What’s the Big Deal about Hatch Chiles?
Hatch chiles are special for a number of reasons. First of all they make their appearance each year only in the months of August and September. Secondly, they come from a very specific geographic region of the United States. They are grown only in the valley along the Rio Grande River near the small town of Hatch, New Mexico. Thirdly, Hatch chiles vary in intensity. The same variety of chile can be mild, medium, hot or extra hot. The fact is that the chile varieties grown in Hatch, New Mexico just don’t taste the same as those grown anywhere else. Hatch chiles are unique. Maybe it’s the soil. Maybe it’s the intense sunlight and the cool nights of the New Mexico valley that produce such a uniquely flavored chile. But, whatever it is, Hatch chiles are a treasured treat and they are abundant this time of the year.
Every year there is a Hatch Chile Festival in Hatch, New Mexico celebrating this famous chile. For years you could only get the fresh chiles in New Mexico itself. But, much like the Vidalia onions of Vidalia, Georgia, Hatch chiles are now available pretty much everywhere. The widespread availability is due to large groceries like Whole Foods that ship Hatch chiles all across the country, but there are also smaller providers of Hatch chiles, too, like The Hatch Chile Store in Hatch, New Mexico.
All around Hatch, New Mexico, you will find chile roaster this time of the year, sending folks home with fresh roasted chiles. These roasters are found in grocery store parking lots, farmers markets, and on the side of the road. Hatch chiles need to be roasted before they are used because the outer skin is tough. Once they are roasted, it is super-easy to peel off the outer skin.
For most recipes, it’s best to remove the seeds and the membranes of the chile. However, I always reserve some of the seeds… just in case. You never know when you will need to add extra heat. 😉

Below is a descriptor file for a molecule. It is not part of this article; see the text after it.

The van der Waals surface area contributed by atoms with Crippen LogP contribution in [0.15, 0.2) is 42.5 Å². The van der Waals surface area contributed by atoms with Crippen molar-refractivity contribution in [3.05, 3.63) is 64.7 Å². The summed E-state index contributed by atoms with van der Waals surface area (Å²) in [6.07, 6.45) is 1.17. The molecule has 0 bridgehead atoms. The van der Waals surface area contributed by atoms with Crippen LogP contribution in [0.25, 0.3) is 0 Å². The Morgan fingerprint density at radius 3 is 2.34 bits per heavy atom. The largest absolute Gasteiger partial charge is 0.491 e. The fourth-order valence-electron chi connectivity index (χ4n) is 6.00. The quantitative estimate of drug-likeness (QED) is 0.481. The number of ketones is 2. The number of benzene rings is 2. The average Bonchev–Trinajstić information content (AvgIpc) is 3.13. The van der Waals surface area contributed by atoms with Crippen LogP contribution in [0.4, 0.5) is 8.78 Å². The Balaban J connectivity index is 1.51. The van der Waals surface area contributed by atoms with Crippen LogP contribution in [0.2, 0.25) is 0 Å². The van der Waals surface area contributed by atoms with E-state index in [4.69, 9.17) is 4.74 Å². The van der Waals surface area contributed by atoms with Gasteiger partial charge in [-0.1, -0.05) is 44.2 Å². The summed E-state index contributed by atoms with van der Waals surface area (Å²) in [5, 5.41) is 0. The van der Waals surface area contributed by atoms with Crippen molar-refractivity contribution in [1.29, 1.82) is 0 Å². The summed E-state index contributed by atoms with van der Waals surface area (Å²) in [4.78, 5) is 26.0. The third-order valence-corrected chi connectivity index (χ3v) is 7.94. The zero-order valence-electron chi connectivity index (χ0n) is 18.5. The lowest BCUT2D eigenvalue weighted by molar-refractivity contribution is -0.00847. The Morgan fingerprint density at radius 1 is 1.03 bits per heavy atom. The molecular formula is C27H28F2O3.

How to Roast Hatch Chiles
If you don’t buy your Hatch chiles already roasted, don’t worry. It’s a simple process that you can do in your own kitchen.
I prefer to use my Baking Steel to roast peppers in the oven. Essentially, the Baking Steel allows you to roast both sides at the same time under the broiler. And you do want to roast Hatch chiles before using them in any recipe. Roasting makes the process of removing the coarse skin from the meat of the pepper much easier to do.
To roast Hatch chiles in the oven, you first want to rinse them and then dry them thoroughly with a clean towel. If you are using a Baking Steel, place the steel in the oven on the highest or second-to-highest rack and pre-heat it on Bake at your oven’s highest temperature for at least 45 minutes. Once the Baking Steel is fully heated, place the chiles on the steel and switch the oven from Bake to Broil. Keep a close eye on the chiles. You do want them to blister, but you do not want to burn them. After a couple of minutes, flip the chiles if necessary. Once the chiles are roasted, remove them from the oven and place them in large bowl and cover with plastic wrap. Allow the chiles to cool in the bowl. The cool-down time helps the skins to further separate from the meat of the chiles, making it easier to peel them.
Peel the chiles and remove the seeds after they have cooled. Then you are ready to cook up some delicious dishes with roasted Hatch chiles!
Chicken Tortilla Soup… Kicked Up a Notch
My family loves Chicken Tortilla Soup. As a matter of fact, I posted my usual recipe for it last September. But the other day, while I was shopping at Whole Foods, I noticed a large display of Hatch chiles with a sign that read, “Hatch Chiles: 3 lbs for $1.00.” I was intrigued. 3 pounds of Hatch chiles for $1.00? “What’s wrong with them? Are they rotting?” I thought. I examined them and they looked fine. Apparently, Whole Foods just had an abundance of Hatch chiles and needed to get rid of them. And I was happy to help out with that. So, as I drove home with my 3 lbs of chiles, I dreamed of what dishes I could make for the week that would incorporate Hatch chiles. Chicken Tortilla Soup was the first thing I thought of. I also thought of making a Cream of Hatch Chile Soup with Roasted Corn, Tomatoes and Sausage. I did, in fact, make that the other day too. But I’ll save that recipe for tomorrow.
Join Jeff Young, The Catholic Foodie, Chef Matt Murphy and Fr. Kyle Sanders on a Food Meets Faith Pilgrimage to the Holy Land
Registration for my next pilgrimage to the Holy Land is now open! The pilgrimage will be from February 26 to March 8, 2015. Chef Matt Murphy, owner and operator of The Irish House in New Orleans and winner of Food Network’s Chopped in 2012 will accompany me, and Fr. Kyle Sanders, a priest of the Archdiocese of New Orleans, will travel as the Spiritual Director.
I want to invite you to grow in faith together with me around the table of the Eucharist and around the dinner table in the Holy Land.
Register before August 1, 2014 and you will receive a free autographed copy of my soon-to-be-released cookbook: Around the Table with The Catholic Foodie: Middle Eastern Cuisine, published by Liguori Publications.
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